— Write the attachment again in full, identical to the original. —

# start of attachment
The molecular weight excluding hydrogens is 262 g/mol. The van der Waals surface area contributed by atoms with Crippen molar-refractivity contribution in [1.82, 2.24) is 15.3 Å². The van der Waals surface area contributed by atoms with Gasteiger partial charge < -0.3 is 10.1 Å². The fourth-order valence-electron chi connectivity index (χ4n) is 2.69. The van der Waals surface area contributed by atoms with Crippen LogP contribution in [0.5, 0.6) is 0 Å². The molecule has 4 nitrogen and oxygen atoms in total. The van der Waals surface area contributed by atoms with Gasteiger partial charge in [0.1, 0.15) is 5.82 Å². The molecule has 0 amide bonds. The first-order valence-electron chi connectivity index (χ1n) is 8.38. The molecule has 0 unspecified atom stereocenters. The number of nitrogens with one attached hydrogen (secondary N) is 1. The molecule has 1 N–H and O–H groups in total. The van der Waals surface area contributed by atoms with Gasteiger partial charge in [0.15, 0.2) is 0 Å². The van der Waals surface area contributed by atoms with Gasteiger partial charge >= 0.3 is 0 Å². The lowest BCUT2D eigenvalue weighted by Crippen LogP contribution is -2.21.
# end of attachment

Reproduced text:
The molecular weight excluding hydrogens is 262 g/mol. The van der Waals surface area contributed by atoms with Crippen molar-refractivity contribution in [1.82, 2.24) is 15.3 Å². The van der Waals surface area contributed by atoms with Gasteiger partial charge < -0.3 is 10.1 Å². The fourth-order valence-electron chi connectivity index (χ4n) is 2.69. The van der Waals surface area contributed by atoms with Crippen LogP contribution in [0.5, 0.6) is 0 Å². The molecule has 4 nitrogen and oxygen atoms in total. The van der Waals surface area contributed by atoms with Gasteiger partial charge in [0.1, 0.15) is 5.82 Å². The molecule has 0 amide bonds. The first-order valence-electron chi connectivity index (χ1n) is 8.38. The molecule has 0 unspecified atom stereocenters. The number of nitrogens with one attached hydrogen (secondary N) is 1. The molecule has 1 N–H and O–H groups in total. The van der Waals surface area contributed by atoms with Gasteiger partial charge in [0.15, 0.2) is 0 Å². The van der Waals surface area contributed by atoms with Gasteiger partial charge >= 0.3 is 0 Å². The lowest BCUT2D eigenvalue weighted by Crippen LogP contribution is -2.21.